A former employee of a Starbucks in Park Ridge, New Jersey, was arrested and charged Monday after being accused of spitting in drinks ordered by police officers.
Park Ridge Police Chief Joseph Madden released a statement asserting that an investigation found that Kevin Trejo, 21, of Westwood, was “spitting in the drinks of law enforcement that patronized the establishment.”
Trejo was charged with the following crimes: “Subject a law enforcement officer to contact with bodily fluid,” “knowingly tamper with a cup of coffee, knowing it was ordered by a law enforcement officer,” and “creating a hazardous or physically dangerous condition.”
“We got a tip that he had done this. That was enough for our detective bureau to get concerned, especially during” the coronavirus pandemic, Capt. Joseph Rampolla told NBC News. “We believe it happened more than once but we can prove it happened at least once on May 25,” he added.
Rampolla noted that the Starbucks in question had hosted many “Coffee with a Cop” events.
The police department has alerted officers from surrounding areas who might have purchased drinks at the Starbucks.
A Starbucks spokesman, Reggie Borges, told NBC News that Trejo had been fired.
“This individual’s behavior was reprehensible and not at all a reflection of how our employees treat our customers on a daily basis,” said Borges. “We have apologized to the Park Ridge Police department.”
“Everyone who comes into our stores should receive a positive experience and when that doesn’t occur, we move quickly to address it and hold ourselves accountable,” Borges said. “We will continue to support Park Ridge Police in support of their investigation and have a deep respect for the Park Ridge Police Department and the officers who help keep our partners and communities safe.”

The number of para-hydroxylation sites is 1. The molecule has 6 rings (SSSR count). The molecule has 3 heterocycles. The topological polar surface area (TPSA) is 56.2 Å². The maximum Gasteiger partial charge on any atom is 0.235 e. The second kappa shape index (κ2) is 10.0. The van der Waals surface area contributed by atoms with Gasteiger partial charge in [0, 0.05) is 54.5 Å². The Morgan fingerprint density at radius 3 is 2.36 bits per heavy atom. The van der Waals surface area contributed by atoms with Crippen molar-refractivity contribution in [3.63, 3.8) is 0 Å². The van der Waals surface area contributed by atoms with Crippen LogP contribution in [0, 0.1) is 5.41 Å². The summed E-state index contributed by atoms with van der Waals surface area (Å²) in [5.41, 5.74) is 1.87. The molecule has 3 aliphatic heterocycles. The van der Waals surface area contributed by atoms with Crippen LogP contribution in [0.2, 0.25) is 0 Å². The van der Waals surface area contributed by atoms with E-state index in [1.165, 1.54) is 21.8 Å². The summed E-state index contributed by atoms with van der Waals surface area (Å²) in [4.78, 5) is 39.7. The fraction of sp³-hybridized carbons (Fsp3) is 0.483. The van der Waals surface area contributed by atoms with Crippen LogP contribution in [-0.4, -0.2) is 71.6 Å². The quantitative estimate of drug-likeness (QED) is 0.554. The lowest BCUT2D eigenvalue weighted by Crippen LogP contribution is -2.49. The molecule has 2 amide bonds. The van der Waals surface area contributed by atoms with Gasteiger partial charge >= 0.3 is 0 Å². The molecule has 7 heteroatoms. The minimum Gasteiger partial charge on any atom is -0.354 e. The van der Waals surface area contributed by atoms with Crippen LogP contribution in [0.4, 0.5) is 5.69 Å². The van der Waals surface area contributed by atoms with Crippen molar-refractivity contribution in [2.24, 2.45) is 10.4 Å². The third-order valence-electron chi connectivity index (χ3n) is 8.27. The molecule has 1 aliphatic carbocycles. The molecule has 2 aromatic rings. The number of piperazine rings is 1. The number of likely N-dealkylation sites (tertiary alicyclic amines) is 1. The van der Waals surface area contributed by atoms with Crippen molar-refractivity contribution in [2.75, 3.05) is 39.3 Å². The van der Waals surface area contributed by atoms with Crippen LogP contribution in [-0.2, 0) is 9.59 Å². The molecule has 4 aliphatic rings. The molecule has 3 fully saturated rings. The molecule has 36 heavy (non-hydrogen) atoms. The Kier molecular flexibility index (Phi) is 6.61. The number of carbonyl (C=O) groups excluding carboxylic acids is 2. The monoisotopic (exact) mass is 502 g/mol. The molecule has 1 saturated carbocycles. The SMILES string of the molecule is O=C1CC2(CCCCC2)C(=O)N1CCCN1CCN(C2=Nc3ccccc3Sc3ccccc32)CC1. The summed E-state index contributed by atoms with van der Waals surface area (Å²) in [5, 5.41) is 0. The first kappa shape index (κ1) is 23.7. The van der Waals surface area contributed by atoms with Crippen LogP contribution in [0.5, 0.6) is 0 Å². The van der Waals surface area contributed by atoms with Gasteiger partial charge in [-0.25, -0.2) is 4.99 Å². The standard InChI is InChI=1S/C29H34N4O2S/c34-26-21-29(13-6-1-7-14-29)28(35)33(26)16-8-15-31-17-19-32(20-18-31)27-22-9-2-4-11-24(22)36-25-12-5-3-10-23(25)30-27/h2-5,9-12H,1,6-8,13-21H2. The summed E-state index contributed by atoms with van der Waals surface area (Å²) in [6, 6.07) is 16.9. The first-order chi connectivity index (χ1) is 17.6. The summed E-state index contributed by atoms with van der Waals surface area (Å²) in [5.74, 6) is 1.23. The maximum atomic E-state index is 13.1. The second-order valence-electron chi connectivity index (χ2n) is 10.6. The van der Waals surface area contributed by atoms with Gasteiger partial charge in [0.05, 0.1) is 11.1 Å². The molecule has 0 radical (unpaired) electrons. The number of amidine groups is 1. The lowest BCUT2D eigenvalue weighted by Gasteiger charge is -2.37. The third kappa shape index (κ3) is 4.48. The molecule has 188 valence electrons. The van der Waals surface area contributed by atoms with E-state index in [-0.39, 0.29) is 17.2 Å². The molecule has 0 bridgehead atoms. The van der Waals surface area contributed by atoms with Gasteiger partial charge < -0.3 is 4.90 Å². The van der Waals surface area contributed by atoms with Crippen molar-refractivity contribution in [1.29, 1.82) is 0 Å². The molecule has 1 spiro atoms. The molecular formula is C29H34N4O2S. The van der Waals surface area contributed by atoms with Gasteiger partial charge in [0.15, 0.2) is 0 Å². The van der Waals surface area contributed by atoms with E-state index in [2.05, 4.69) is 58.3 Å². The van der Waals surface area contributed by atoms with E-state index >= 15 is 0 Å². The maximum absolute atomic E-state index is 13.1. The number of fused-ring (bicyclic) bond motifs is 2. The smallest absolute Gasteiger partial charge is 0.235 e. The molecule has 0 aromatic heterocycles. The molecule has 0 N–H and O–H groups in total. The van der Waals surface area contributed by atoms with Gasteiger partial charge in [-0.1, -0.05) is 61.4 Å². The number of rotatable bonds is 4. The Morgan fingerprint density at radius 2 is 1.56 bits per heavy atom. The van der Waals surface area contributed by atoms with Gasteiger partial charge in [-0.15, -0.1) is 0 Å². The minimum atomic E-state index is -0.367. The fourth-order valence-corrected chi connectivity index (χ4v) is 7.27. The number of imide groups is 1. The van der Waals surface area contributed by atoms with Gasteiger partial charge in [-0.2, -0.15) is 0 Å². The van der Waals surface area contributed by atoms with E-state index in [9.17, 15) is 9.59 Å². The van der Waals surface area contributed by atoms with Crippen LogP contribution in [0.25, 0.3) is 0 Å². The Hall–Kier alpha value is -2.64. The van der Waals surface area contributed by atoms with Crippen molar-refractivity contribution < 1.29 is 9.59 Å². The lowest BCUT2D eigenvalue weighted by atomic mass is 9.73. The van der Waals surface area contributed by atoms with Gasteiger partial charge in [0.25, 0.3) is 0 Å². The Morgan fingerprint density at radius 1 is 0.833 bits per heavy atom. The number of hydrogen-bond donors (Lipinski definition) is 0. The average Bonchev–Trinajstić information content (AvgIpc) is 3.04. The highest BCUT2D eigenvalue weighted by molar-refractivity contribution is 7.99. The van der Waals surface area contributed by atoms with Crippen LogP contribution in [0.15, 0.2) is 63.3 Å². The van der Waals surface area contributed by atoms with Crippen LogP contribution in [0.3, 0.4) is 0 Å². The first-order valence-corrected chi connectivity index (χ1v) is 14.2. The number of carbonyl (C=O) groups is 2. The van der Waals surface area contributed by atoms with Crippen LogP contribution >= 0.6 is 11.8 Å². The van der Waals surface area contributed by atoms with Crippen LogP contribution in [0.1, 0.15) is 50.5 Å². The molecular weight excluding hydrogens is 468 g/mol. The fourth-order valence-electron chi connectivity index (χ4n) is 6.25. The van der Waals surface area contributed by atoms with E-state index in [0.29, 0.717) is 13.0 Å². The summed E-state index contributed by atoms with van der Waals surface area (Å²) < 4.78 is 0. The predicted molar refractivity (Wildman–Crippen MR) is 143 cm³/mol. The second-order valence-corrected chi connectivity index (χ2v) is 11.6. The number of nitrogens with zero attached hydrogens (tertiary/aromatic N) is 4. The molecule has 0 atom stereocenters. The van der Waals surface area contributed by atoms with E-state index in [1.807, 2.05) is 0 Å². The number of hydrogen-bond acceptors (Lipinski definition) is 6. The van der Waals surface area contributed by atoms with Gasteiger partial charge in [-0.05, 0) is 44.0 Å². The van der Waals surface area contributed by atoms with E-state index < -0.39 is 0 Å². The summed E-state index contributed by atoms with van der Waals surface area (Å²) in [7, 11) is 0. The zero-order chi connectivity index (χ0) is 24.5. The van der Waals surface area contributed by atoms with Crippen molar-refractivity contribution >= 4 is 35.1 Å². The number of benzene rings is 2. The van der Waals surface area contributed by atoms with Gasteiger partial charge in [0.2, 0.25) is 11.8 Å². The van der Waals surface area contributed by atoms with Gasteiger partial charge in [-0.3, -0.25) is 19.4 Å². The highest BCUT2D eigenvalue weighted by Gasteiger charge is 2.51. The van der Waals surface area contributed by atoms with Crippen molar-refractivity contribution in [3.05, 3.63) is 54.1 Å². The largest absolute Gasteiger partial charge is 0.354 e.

Joel Shults, a retired chief of police from Colorado, noted in an opinion piece published in February 2018:
A quick internet search shows Outback Steakhouse, Denny’s, Whataburger, Buffalo Wild Wings, McDonalds, Noodles & Company, Taco Bell, Dunkin’ Donuts, Arby’s, Chuck E. Cheese, Krispy Kreme, Starbucks, Portland’s Red & Black café and others have shared in the inevitably disastrous public backlash after refusing service to police officers.
The former police chief offered advice to officers dealing with hostility from employees:
If it is possible to clarify the law or policy and make a quick end to any objection to your presence, make sure that happens calmly and quickly. There’s no joy is trying to eat with your teeth set on edge or being stared at by an upset employee. Take note of who witnessed the affront so that the he-said-she-said argument can be quickly squashed. Body cams should go on, or even your dining companion’s cell phone video can prove how reasonably the officer acted. If there is a Twitter or YouTube war, you have to play to win.
Offering to speak with any offended party and being open to conversation, along with your super-calm demeanor, will be more important than any quick victory won by harsh words, threats, or dramatic exits.
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